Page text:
Available only for arXiv papers.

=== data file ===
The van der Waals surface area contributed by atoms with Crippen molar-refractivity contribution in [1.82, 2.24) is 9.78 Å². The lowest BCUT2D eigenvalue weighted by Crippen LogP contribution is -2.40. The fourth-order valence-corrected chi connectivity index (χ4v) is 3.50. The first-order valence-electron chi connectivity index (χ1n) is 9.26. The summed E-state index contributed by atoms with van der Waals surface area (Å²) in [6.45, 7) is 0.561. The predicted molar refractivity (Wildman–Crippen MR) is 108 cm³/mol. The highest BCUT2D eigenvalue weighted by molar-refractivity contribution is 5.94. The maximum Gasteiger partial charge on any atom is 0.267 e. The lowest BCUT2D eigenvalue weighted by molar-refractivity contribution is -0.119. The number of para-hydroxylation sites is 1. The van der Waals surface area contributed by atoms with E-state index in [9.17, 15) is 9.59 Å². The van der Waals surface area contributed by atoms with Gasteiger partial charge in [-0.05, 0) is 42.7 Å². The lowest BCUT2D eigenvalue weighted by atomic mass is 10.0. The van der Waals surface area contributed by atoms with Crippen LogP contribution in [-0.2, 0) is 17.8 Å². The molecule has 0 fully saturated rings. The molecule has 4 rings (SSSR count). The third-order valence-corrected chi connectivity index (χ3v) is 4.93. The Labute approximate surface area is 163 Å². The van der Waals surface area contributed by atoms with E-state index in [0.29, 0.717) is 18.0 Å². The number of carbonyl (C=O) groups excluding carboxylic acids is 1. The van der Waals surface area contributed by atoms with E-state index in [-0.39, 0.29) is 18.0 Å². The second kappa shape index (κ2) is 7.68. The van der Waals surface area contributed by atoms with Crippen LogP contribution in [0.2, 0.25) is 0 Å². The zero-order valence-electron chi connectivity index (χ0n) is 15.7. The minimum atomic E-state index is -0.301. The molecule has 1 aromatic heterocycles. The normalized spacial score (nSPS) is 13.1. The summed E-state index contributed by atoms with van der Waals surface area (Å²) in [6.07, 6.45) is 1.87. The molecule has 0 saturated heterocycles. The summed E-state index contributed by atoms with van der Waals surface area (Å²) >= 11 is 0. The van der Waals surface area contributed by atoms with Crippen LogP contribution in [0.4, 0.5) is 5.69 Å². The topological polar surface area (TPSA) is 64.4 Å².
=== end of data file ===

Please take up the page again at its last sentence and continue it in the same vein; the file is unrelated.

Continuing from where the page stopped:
The African buffalo (Syncerus caffer) is a wild bovid with a historical distribution across much of sub-Saharan Africa. Genomic analysis can provide insights into the evolutionary history of the species, and the key selective pressures shaping populations, including assessment of population level differentiation, population fragmentation, and population genetic structure. In this study we generated the highest quality de novo genome assembly (2.65 Gb, scaffold N50 69.17 Mb) of African buffalo to date, and sequenced a further 195 genomes from across the species distribution. Principal component and admixture analyses provided surprisingly little support for the currently described four subspecies, but indicated three main lineages, in Western/Central, Eastern and Southern Africa, respectively. Estimating Effective Migration Surfaces analysis suggested that geographical barriers have played a significant role in shaping gene flow and the population structure. Estimated effective population sizes indicated a substantial drop occurring in all populations 5-10,000 years ago, coinciding with the increase in human populations. Finally, signatures of selection were enriched for key genes associated with the immune response, suggesting infectious disease exert a substantial selective pressure upon the African buffalo. These findings have important implications for understanding bovid evolution, buffalo conservation and population management.